P.S. Be Eleven by Rita Williams-Garcia – You know those Oscar Award winners who don’t win for their best work but later in their careers as way of apology? That could easily happen here. Let’s face facts. One Crazy Summer was a once in a lifetime book, and the fact that it didn’t take home the gold still makes me red in the face with anger. But what’s done is done. This book, which has a lot of lovely elements, didn’t punch me in the gut in the same way. I liked elements of it. Months and months later I can still remember it very well. But for Newbery? I’m not seeing it this time around.
The True Blue Scouts of Sugar Man Swamp by Kathi Appelt – Over at Heavy Medals they’re have conniption fits over this book. Something about the voice, and they’re not the only ones. When I attended BookFest at the Bank Street College of Education this year, this book was included in a room discussion of “divisive” 2013 publications. I didn’t see it. To me, it’s simply a hugely charming animal story with a few Bonnie and Clyde hogs thrown in for good measure. Is it too cartoony to win a Newbery? Possibly. Bad guys defeated by snakes aren’t the threats they might be, after all. That said, if it does win a Newbery (and that would be awfully nice) I insist that the Newbery/Caldecott Banquet serve cane sugar pies as dessert. I am not joking about this.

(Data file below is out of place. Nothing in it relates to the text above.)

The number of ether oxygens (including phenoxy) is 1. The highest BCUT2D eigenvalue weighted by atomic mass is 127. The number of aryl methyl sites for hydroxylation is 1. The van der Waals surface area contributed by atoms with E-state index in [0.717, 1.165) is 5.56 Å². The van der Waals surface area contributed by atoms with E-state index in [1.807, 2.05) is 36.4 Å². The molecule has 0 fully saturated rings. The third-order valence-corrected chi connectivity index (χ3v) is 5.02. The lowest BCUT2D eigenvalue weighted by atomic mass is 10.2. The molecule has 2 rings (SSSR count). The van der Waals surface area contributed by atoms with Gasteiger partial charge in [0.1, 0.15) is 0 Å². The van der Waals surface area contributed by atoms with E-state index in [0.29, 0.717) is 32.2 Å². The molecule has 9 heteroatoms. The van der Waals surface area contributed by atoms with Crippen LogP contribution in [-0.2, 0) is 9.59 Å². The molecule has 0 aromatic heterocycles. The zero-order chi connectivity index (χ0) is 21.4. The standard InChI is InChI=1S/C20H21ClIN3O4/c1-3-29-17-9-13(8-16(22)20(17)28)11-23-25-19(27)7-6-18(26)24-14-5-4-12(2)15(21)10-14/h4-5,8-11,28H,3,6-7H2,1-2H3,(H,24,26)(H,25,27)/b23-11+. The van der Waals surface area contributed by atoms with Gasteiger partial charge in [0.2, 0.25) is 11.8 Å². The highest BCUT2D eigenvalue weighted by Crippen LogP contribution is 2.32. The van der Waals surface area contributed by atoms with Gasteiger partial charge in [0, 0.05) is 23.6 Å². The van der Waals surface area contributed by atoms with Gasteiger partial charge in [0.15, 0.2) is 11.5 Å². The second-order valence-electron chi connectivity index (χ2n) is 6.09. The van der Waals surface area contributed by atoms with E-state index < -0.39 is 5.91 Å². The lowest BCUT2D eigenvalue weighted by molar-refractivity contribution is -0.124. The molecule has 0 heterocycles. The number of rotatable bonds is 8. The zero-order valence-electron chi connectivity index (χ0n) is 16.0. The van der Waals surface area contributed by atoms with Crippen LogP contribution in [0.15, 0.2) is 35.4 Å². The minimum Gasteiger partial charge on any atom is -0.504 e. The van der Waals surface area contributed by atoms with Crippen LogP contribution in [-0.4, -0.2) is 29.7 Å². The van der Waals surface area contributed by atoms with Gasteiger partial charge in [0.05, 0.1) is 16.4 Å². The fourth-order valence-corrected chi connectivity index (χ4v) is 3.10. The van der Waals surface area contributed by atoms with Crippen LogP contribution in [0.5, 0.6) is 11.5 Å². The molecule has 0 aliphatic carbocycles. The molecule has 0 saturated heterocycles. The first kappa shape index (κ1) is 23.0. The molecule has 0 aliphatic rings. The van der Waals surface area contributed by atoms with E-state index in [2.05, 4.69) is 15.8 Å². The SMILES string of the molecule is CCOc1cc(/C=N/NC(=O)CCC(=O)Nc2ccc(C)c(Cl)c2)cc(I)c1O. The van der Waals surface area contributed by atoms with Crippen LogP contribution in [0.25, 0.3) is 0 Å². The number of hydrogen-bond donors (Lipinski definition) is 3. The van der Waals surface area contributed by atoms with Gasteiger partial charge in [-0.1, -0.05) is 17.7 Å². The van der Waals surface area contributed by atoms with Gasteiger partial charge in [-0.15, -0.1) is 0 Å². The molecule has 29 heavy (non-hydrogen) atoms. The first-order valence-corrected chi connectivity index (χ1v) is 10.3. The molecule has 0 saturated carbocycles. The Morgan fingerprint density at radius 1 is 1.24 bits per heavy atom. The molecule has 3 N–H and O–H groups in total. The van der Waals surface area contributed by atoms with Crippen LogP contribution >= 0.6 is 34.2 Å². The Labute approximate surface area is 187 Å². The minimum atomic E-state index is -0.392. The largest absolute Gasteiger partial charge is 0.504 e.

The Water Castle by Megan Frazer Blakemore – *sigh* Fine. I’ll take it off my list. I really and truly did love it. But I’ve faced down enough folks who don’t share my enthusiasm to know that it’s a bit of a long shot. Still, it warms the cold cockles of my heart to see it on so many Mock Newbery lists out there. That means it’s being read in droves. My job here is done.